A Swooper's Art

Hey! My kickstarter just ended and though it's only tangentally related to the podcast, I figured I'd write about the process a little bit here. A quick headsup: some material in the next few entries of the backerblog might end up in a backer update via kickstarter as well. I imagine there's a lot of crossover between those two audiences in either case.

This isn't the first time I've written a book. I wrote a book when I first moved to Portland, a sad adventure story called Concrete Good. I've gotten half way through revisiting it several times, though I haven't touched it in a while. I suspect it's actually a mess and there's a chance nothing will ever happen with it.

But having done this twice now, I've learned a lot about how I like to write, how I work, etc, which is what this is about. First, I'm what's described as a swooper. One of the first and best pieces of writing advice I've ever seen was an old VHS tape of Kurt Vonnegut teaching the writer's workshop at the University of Iowa. I haven't been able to find a youtube of this tape, sadly. But the two pieces of advice that really spoke to me:

1) Every sentence must either reveal character or advance action. I don't follow this strictly in Souls of Darkness because there's a lots of setting, background and jokes that need to breathe.

2) Writers are either swoopers or pounders. Swoopers write a story quickly and go over it again and again, striking out all the mistakes. Pounders carefully consider each word so that when a sentence is finished, it's finished.

As I said, I'm a swooper, and probably to my detriment. I've written a lot of things I've never gone back to revise. I imagine my swooper tendencies come off in all my online communication. A lot of what I write for casual mediums, such as tweets and slacks and this blog, are rife with errors. I swoop once. If something is important, I polish.

So, the first swoop of the book is done and today is the day I start fixing it. Honestly, I don't think there are a lot of problems with it and it should only take a few swoops to get it into fighting shape.

I write at two times during the day and they both produce different things. I write in the mid afternoon, after I've had my coffee and breakfast, and here's where I move things forward. It's easy, during this time, to make things happen. If I go to sleep knowing what has to happen next, afternoon writing is where I can put bricks on bricks and build it.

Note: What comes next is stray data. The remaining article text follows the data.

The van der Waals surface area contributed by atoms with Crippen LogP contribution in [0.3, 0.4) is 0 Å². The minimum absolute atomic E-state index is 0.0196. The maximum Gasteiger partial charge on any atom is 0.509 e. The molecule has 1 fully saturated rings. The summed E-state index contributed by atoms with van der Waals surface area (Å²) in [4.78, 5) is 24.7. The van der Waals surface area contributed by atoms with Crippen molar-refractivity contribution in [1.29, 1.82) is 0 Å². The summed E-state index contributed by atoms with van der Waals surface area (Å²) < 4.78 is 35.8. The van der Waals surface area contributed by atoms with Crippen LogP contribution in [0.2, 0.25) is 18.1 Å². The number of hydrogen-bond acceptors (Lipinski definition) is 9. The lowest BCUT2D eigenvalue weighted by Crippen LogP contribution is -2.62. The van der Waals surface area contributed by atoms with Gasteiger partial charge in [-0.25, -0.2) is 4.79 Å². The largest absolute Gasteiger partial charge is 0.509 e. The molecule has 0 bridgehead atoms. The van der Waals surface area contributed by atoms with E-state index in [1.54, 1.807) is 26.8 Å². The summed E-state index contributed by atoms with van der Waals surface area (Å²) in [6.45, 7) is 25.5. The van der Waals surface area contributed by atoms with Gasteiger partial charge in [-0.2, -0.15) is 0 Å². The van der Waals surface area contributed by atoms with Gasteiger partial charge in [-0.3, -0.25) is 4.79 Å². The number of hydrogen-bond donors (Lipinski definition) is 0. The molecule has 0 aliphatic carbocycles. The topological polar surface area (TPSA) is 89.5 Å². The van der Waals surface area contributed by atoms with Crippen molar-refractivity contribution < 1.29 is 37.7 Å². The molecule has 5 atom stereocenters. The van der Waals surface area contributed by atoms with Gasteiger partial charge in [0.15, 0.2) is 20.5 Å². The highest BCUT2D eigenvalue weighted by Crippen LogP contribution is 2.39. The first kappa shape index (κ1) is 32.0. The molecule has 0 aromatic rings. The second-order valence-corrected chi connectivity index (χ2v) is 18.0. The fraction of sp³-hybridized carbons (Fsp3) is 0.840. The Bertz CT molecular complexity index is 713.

My favorite time to write is late at night. This is where I make mistakes but I also make jokes and solve problems. The two biggest problems I had to solve in Souls of Darkness were regular plot problems you'd have to solve in any book. Why is this character that needs to be here, here? But the other problems, the more fun ones, were how do I underline the Soulsness? Souls of Darkness is about a game based on Dark Souls but I wanted some of the theming of the games to carry over into the book. I like to think I did OK at that but I guess time will tell.

I feel like a real douche bag talking about writing like this but I'm trying not to. The specter of imposter syndrome looms large and has been part of my life since my band days. Actually opening up about this stuff is part of fighting off that shitty cliche.

In a way, and this is a random observation, but podcasting is kind of a swooper's art. There's little time to pound while recording a podcast and all the time in the world to polish the experience. Maybe that's why I took to it?

Next time I do one of these, I'll probably talk about revision because I will be Done Revising. Talk to you then.